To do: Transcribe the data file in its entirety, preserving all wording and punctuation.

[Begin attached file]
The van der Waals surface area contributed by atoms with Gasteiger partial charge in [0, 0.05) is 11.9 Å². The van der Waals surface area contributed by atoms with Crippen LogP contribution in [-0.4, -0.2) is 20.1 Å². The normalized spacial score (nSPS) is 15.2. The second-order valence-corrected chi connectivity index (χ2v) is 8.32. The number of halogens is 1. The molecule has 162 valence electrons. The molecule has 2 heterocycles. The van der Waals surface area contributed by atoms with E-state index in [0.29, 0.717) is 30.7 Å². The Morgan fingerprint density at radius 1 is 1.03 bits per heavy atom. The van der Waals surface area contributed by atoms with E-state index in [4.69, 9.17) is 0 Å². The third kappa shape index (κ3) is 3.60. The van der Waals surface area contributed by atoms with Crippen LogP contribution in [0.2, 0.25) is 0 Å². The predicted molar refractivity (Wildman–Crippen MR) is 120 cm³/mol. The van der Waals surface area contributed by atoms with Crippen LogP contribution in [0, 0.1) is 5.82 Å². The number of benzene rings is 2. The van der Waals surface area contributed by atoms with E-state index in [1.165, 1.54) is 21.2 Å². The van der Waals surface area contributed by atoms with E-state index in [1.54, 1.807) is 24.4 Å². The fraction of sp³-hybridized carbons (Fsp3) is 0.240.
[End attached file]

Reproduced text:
The van der Waals surface area contributed by atoms with Gasteiger partial charge in [0, 0.05) is 11.9 Å². The van der Waals surface area contributed by atoms with Crippen LogP contribution in [-0.4, -0.2) is 20.1 Å². The normalized spacial score (nSPS) is 15.2. The second-order valence-corrected chi connectivity index (χ2v) is 8.32. The number of halogens is 1. The molecule has 162 valence electrons. The molecule has 2 heterocycles. The van der Waals surface area contributed by atoms with E-state index in [0.29, 0.717) is 30.7 Å². The Morgan fingerprint density at radius 1 is 1.03 bits per heavy atom. The van der Waals surface area contributed by atoms with E-state index in [4.69, 9.17) is 0 Å². The third kappa shape index (κ3) is 3.60. The van der Waals surface area contributed by atoms with Crippen LogP contribution in [0.2, 0.25) is 0 Å². The predicted molar refractivity (Wildman–Crippen MR) is 120 cm³/mol. The van der Waals surface area contributed by atoms with Crippen LogP contribution in [0, 0.1) is 5.82 Å². The number of benzene rings is 2. The van der Waals surface area contributed by atoms with E-state index in [1.165, 1.54) is 21.2 Å². The van der Waals surface area contributed by atoms with E-state index in [1.54, 1.807) is 24.4 Å². The fraction of sp³-hybridized carbons (Fsp3) is 0.240.